Just a couple of weeks ago, Jinger Duggar was mom-shamed for making her baby wear gloves, which fans believe will hinder Felicity’s motor development.
This time, however, they’re getting parent-shamed for something else.
Are Jinger and Jeremy guilty of cultural appropriation?
Felicity and Jeremy shared this sweet photo on Instagram.
The parents captioned it: “Took Felicity out to the @cubs game.”
Felicity’s hands are once again entombed within mittens, which her parents put on her to keep her from scratching her face with her sharp nails.
That was not the primary focus of the mom-shamers this time.
This time, the concern is over a couple of things — first and foremost, that head wrap. Is it cultural appropriation?
“This is racism,” wrote one commenter very bluntly.
Another wrote that putting Felicity in the hair wrap was a “microaggression.”
A microaggression, folks, is a subtle jab against marginalized people that they experience every day.
(Like asking an American of Asian descent where they’re from, and not being satisfied with an answer like “Virginia”)
Some also shamed the parents for taking Felicity to a loud public space, but that took a backseat to the head wrap.
(Here is Khloe’s daughter, True Thompson, for comparison, since a fan brought it up)
When one fan asked why it’s okay for Khloe Kardashian’s baby True to wear one, another fan explained.
“The difference is,” the other fan wrote of Khloe. “Her baby is African American and entitled to wear one.”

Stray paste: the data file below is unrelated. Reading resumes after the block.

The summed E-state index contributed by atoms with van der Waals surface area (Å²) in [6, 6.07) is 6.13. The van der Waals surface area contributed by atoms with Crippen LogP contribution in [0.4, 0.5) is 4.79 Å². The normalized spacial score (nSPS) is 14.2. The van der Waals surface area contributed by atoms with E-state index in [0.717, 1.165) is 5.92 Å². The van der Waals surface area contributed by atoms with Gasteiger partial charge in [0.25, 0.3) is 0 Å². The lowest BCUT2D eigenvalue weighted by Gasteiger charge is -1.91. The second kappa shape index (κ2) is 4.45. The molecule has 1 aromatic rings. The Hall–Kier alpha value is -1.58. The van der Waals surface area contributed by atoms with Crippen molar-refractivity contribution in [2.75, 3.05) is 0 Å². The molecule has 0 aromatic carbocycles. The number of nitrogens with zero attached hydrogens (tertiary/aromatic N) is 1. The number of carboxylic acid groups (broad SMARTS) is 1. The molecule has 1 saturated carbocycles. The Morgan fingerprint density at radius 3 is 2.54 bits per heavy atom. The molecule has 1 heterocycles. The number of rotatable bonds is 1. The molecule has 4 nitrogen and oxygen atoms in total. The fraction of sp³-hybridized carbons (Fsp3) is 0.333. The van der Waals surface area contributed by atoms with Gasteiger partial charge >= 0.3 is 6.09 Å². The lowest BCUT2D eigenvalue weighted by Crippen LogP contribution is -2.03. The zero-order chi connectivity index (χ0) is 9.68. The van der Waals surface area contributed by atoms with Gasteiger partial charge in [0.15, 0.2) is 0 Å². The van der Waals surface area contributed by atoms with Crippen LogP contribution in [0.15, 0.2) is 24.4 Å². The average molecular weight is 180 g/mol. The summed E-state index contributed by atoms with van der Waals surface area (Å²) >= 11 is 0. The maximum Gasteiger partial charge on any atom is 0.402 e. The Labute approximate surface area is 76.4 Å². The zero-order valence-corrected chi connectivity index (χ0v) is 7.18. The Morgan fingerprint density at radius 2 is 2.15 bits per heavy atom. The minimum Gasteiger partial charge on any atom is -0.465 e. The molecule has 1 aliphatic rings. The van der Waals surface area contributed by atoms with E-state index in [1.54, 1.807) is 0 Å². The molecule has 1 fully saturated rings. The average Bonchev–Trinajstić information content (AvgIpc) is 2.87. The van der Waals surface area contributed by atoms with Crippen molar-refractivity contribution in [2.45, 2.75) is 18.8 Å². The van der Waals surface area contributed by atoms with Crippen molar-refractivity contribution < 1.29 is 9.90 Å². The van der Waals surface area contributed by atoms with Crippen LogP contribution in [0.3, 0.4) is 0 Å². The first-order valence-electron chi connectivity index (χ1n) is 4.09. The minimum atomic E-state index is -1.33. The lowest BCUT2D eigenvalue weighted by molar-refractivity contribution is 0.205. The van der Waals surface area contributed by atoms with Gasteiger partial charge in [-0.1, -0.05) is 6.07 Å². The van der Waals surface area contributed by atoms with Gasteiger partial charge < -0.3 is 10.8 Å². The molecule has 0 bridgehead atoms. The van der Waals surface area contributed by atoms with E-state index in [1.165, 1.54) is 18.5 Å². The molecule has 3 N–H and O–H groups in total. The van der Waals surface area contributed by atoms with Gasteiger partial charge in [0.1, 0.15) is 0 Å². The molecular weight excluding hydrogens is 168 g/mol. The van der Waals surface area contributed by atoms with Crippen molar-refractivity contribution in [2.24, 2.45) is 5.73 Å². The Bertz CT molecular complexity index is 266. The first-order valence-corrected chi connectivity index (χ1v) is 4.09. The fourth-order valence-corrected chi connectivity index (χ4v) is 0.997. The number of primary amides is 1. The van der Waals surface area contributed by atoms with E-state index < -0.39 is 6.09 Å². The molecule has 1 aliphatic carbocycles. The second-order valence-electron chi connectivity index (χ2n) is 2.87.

Another just thought that it wasn’t fashionable, and wrote: “I really think a French beret is more baby appropriate and fashionable.”
It looks plenty stylish, but the appropriateness of it is in question.
Some fans rose to Jinger and Jeremy’s defense.
“Women of many cultures wear head wraps,” wrote one. “There nothing specifically African-American about it.”
That same commenter even cites an example: “Rosie the Riveter had a head wrap.”
“I think the baby looks adorable,” another writes. “Nothing to do with race. chill out people.”
“I hope you do not listen to these negative people,” that fan continues. “What is the problem that head was cover and she looks great.”
“They are not the problem you are reading into it more than needed,” the commenter claims. “Fashion is for everyone.”
Cultural appropriation is a complex subject, in part because a lot of people don’t realize when they’re doing it.
What’s more is that there can be real debate, even within marginalized communities, over what is and is not appropriation.
African head wraps are from sub-saharan Africa and predate the horrors of the trans-Atlantic slave trade.
In fact, head wraps were one of the few cultural symbols that African slaves were able to take with them to the Caribbean and to North America.
Unfortunately, some slave owners would force slaves to wear head wraps, which turned this cultural symbol into a symbol of oppression.
It is only in relatively recent decades that the natural hair movement has begun to reclaim the head wrap for black women in America.
As we said, this is such a complex subject. We are certainly not qualified to be the arbiters of what is and is not appropriation.
We will say that it’s definitely true that multiple cultures have used head wraps.
We tend to believe that claiming something as one’s own — for example, having a bunch of mostly white runway models wear hair wraps — would be appropriation.
Putting a baby in a stylish hair wrap, on the other hand? That seems a lot more benign.
Quite frankly, it’s kind of nice to think that any members of the Duggar family are willing to learn from any other cultures.